ESR Project 9: TRIB-mediated regulation of metabolism in prostate epithelium and cancer lesions
Prostate cancer is one of the most commonly diagnosed cancers in males, worldwide. The development of this male malignancy is generally attributed to a combination of risk factors namely; genetics, environmental factors, hormonal imbalance, age, and race. Prostate cancer is a hormone-dependent cancer, and sex steroid hormones androgens play a crucial role in disease progression, which renders androgen deprivation therapy (ADT) the standard treatment for advanced stages of disease. However, prostate cancer cells develop resistance and growth becomes independent of the circulating androgen levels, thereby leading to increased disease progression. Obesity, which has risen alarmingly within the past years, recently emerged as an important metabolic alteration influencing the aggressiveness of prostate cancer. On the other hand, androgens are also known to have an influence in metabolic alterations that sustain cell growth and survival, therefore a hallmark which shapes the progression of prostate cancer.
Tribbles (TRIB) proteins have been shown to have a key role in controlling immunity, metabolism and cancer. TRIB1 locus variants are known to be associated with altered blood cholesterol and triglyceride levels which is required for cell proliferation. Database mining has also revealed that TRIB1 expression is tightly associated with compounds affecting expression of genes regulating cholesterol synthesis and oxidative phosphorylation. However, it is not known whether this represents an adaptive response and/or high expression in a specific cell type. Moreover, it remains to be clarified whether TRIB1 is the effector or whether its expression is affected by the androgenic modulation of prostate cancer metabolism. This ERS9 project aims to define the biological relationship of androgens, metabolism and TRIB proteins in prostate cancer which remains largely elusive. This project will mainly focus on the assessment of TRIB1 and TRIB3 proteins.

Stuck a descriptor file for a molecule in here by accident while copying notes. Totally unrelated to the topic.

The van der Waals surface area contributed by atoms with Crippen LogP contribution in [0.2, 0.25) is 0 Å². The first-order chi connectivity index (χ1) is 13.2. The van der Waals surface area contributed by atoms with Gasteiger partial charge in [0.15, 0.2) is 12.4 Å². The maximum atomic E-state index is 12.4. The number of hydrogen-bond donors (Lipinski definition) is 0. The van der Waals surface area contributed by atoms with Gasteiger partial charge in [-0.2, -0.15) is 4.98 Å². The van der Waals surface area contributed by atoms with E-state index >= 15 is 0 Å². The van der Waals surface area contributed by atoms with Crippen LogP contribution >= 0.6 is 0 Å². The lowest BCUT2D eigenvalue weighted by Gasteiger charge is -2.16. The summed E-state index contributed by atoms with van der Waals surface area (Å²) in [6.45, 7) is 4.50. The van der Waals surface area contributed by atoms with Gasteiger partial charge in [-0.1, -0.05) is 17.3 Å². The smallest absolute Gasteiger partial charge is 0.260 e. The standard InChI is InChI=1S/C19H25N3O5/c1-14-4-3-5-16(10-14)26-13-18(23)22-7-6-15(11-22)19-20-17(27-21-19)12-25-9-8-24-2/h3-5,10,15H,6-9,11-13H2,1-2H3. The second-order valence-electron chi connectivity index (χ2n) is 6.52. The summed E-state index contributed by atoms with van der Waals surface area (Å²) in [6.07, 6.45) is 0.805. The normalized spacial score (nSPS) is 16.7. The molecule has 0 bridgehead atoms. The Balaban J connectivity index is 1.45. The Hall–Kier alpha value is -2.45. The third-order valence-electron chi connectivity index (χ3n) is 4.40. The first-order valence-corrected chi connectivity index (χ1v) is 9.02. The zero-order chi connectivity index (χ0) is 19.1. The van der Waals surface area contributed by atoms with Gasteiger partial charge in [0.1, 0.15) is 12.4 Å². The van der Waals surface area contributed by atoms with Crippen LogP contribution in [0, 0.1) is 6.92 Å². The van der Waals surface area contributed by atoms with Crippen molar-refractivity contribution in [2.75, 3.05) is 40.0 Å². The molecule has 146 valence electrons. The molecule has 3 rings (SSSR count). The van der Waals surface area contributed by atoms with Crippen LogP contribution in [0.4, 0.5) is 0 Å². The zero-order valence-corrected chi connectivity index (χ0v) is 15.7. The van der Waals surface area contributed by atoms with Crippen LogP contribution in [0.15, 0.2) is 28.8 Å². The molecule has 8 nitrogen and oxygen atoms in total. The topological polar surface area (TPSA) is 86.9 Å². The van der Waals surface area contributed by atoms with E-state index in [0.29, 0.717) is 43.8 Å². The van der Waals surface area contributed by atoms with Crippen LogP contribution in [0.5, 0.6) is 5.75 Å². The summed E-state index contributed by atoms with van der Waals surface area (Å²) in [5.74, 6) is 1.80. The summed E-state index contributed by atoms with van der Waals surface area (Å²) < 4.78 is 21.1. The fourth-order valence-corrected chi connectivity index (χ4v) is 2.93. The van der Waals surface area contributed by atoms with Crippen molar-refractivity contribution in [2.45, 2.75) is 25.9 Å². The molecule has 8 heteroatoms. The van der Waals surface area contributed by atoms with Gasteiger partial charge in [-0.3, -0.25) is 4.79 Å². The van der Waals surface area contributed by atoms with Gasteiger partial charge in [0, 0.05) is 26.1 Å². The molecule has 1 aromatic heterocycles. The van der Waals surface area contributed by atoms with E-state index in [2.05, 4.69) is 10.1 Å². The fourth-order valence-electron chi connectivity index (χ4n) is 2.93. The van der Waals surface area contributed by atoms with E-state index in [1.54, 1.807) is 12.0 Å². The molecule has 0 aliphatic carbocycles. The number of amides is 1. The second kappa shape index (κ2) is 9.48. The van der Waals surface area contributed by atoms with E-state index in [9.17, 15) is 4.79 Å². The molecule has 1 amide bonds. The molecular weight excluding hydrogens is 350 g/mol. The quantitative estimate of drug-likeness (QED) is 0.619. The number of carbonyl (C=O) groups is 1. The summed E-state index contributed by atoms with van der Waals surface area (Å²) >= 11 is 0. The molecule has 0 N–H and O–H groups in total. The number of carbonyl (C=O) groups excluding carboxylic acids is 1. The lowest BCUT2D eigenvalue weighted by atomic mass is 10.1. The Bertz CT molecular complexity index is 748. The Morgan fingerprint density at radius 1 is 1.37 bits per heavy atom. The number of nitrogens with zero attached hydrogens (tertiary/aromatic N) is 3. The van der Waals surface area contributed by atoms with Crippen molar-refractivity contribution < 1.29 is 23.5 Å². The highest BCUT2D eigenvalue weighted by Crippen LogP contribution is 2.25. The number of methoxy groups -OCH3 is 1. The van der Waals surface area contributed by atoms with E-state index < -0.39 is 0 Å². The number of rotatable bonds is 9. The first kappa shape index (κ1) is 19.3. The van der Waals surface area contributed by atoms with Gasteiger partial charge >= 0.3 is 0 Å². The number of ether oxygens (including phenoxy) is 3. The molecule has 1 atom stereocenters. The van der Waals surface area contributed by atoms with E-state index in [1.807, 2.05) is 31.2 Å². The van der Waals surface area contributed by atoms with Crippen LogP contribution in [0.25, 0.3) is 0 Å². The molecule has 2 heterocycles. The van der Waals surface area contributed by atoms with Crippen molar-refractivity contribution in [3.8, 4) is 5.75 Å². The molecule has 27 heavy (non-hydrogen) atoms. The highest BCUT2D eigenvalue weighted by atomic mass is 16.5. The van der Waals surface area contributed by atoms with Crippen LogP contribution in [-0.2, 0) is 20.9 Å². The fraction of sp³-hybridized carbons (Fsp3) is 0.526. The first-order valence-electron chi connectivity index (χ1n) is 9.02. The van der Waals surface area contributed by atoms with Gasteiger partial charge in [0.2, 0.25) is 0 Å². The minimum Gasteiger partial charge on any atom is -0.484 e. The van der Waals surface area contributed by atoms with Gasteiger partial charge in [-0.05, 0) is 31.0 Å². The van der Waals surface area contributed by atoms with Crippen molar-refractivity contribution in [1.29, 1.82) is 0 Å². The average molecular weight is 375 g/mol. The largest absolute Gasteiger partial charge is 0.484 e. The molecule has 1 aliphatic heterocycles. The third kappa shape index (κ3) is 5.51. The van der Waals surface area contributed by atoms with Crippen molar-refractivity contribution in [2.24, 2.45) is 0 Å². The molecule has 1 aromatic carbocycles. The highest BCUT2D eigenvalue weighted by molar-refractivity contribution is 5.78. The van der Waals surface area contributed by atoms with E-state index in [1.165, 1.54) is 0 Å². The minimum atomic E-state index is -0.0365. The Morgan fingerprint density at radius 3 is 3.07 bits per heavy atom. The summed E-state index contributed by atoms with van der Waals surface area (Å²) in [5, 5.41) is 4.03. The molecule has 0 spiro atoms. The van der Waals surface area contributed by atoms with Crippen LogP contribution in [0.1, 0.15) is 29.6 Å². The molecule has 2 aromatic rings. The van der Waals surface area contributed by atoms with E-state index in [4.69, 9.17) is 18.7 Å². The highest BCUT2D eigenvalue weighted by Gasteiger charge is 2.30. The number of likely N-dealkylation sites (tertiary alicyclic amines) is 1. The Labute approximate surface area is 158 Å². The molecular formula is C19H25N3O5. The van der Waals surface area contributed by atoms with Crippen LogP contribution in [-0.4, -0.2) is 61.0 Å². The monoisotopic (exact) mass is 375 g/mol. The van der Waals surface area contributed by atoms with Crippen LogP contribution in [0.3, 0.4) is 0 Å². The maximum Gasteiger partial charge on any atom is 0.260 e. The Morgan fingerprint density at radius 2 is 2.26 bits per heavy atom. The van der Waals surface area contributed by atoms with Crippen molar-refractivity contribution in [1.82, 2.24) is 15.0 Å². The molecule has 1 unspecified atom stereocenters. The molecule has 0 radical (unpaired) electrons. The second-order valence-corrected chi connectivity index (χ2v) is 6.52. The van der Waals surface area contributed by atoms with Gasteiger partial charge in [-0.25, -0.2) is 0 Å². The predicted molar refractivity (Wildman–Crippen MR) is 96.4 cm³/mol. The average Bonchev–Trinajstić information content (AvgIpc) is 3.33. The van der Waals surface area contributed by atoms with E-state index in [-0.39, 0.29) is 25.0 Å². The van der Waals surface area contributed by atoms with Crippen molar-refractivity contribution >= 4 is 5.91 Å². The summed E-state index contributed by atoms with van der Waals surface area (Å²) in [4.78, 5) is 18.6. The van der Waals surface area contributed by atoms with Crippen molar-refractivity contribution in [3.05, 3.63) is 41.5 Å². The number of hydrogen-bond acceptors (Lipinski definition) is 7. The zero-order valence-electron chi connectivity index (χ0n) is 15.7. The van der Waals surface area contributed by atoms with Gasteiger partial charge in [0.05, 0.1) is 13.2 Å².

Overall, the key objectives for this study are:
1. To elucidate the roles of TRIB1 and TRIB3 in the regulation of androgen-mediated metabolic adaptation in prostate cancer, exploring the effects of androgens and anti-androgens on TRIB1 and TRIB3 expression. Additionally, measure the expression of key genes regulating oxidative phosphorylation, cholesterol and triglyceride availability, focusing on targets such as PPARs, FASN, Hmgcr, PCSK9, ACC etc.
2. Further characterise the effects of TRIB1 and TRIB3 silencing via shRNA, on androgens and anti-androgen-mediated effects on the expression of these gene sets, additionally to their metabolome.
3. Use murine models for prostate cancer to validate the in-vitro findings in a relevant pathophysiological disease system. The mechanisms of androgen-TRIB1 and -TRIB3 mediated regulation of oxidative phosphorylation, fatty acid, cholesterol and triglyceride metabolism will be evaluated. Furthermore, identification of E3 Ubiquitin ligases that promote TRIB1 degradation will be examined in tissues, cells and lesions of prostate cancer mouse models. Lastly, testing their functionality on TRIB1-mediated gene expression activities for therapeutic purposes.